Customers and developers usually speak different languages. The client represents the external behavior of the system: what it will do and how end-users will work with it. Programmers think about the product in terms of its internal characteristics.

A business analyst helps them understand each other, he turns the client's needs into requirements, and requirements into tasks for developers. Initially, this is done by drawing up software requirements specifications (SRS).

What SRS is

Software requirements specification is one of the most important documents in software development. It describes the operation of the software, its functions, and loads. Simply put, SRS provides all participants with a roadmap for the project.

The software requirements specification describes functional and non-functional requirements. Often, the document includes use cases that illustrate how the user will interact with the system.

SRS Advantages

  • Software requirements specification is the basis of the project. The document lays the foundation that all members of the development team will follow.
  • Software requirements specifications are a way to communicate more clearly. This tool helps to make sure that all participants in the process understand each other correctly.
  • Writing SRS can also minimize overall development time and costs. Embedded systems development teams especially benefit from the use of SRS.
  • Such documentation helps to avoid further improvements and changes in the project that delay completion or lead to additional costs.

What SRS looks like

The SRS structure varies depending on the project but always includes functional and non-functional requirements. There are templates according to which the structure of the software requirements specification is compiled, but there are no strict rules. Therefore, for standard templates, changes are rather necessary.

In the YuSMP Group, SRS usually looks like this:


If the system assumes several roles, then a separate document is created for each one. In it, we describe how each feature works within the selected role.


Functionality is usually presented in the form of blocks or a table, which includes three sections - a user history, business rules (UseCases), and validation (we show in the diagram that the requirements for the feature are met).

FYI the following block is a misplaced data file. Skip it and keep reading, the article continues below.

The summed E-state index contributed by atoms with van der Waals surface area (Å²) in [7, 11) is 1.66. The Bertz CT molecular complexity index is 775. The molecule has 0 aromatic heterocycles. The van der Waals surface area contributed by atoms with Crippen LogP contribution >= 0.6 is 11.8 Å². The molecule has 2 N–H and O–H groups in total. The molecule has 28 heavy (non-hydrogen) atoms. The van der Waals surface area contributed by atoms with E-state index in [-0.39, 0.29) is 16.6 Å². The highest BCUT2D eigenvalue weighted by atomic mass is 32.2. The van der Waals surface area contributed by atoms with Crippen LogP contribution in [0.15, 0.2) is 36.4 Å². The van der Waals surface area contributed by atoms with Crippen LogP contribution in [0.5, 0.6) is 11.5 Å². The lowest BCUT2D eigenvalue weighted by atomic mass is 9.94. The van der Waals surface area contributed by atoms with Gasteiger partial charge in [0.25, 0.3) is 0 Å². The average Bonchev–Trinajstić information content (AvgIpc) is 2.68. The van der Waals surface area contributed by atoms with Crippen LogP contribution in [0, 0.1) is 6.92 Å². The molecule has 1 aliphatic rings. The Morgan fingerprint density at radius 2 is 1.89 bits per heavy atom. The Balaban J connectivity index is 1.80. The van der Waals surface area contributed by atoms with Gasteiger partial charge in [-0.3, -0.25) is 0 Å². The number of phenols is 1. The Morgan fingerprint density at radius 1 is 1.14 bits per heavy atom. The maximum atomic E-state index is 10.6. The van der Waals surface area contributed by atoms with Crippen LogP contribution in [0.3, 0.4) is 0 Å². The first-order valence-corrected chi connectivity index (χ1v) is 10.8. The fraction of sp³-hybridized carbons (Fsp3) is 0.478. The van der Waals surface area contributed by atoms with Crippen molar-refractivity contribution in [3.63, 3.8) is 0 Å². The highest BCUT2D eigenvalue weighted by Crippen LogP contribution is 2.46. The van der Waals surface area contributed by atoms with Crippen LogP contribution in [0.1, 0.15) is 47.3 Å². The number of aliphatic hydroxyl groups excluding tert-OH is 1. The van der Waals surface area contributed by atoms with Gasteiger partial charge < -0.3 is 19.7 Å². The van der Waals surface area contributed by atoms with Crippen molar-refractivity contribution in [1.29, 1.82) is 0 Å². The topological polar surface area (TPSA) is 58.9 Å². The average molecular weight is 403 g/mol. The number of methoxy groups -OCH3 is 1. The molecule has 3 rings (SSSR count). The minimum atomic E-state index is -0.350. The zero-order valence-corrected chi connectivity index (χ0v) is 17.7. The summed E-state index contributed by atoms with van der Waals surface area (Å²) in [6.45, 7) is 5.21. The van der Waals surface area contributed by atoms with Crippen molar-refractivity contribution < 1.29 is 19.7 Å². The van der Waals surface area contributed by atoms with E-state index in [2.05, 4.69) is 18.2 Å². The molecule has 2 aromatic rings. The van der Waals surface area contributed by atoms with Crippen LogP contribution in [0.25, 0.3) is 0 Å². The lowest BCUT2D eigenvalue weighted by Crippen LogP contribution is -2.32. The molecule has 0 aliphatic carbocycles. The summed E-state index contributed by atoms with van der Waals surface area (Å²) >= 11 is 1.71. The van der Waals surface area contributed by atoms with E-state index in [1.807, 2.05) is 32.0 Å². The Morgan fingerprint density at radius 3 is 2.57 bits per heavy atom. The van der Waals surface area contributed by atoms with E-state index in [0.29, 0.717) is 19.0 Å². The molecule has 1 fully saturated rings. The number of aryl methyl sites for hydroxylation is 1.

User story

This section displays the scenario of using a specific feature. More information about user stories can be found here.

UseCases (Business Rules)

We place business rules or UseCases inside user stories. This is a list of conditions under which the feature will work as the client needs.

Normally, business analysts are engaged in the development of such a document. We have already told you that we often involve the customer in the process so that a product that will exactly meet expectations is formed at the early stages. The experience of creating SRS in cooperation with the client also turned out to be useful — we made changes to the features when they were still on paper, and not in development.

Why we use SRS

Having a clear set of requirements ensures that the development team will create software that meets the needs of the client. SRS will help you estimate the cost of work and cover the scope of the project. It also gives programmers an idea of the technology stack they will need and helps them plan their work.

And that's not all:

  • Designers get an idea of the project through SRS documents so that they can adapt the design to the use case.
  • Testers receive recommendations for creating test cases that meet the needs of the business.
  • Based on the SRS, you can make a meaningful presentation for investors: business processes are easy to visualize for a competent presentation of the project.

SRS is also important because it is a single source of information that prevents misunderstandings between both the project manager and the team, and between the customer and the outsourcing company.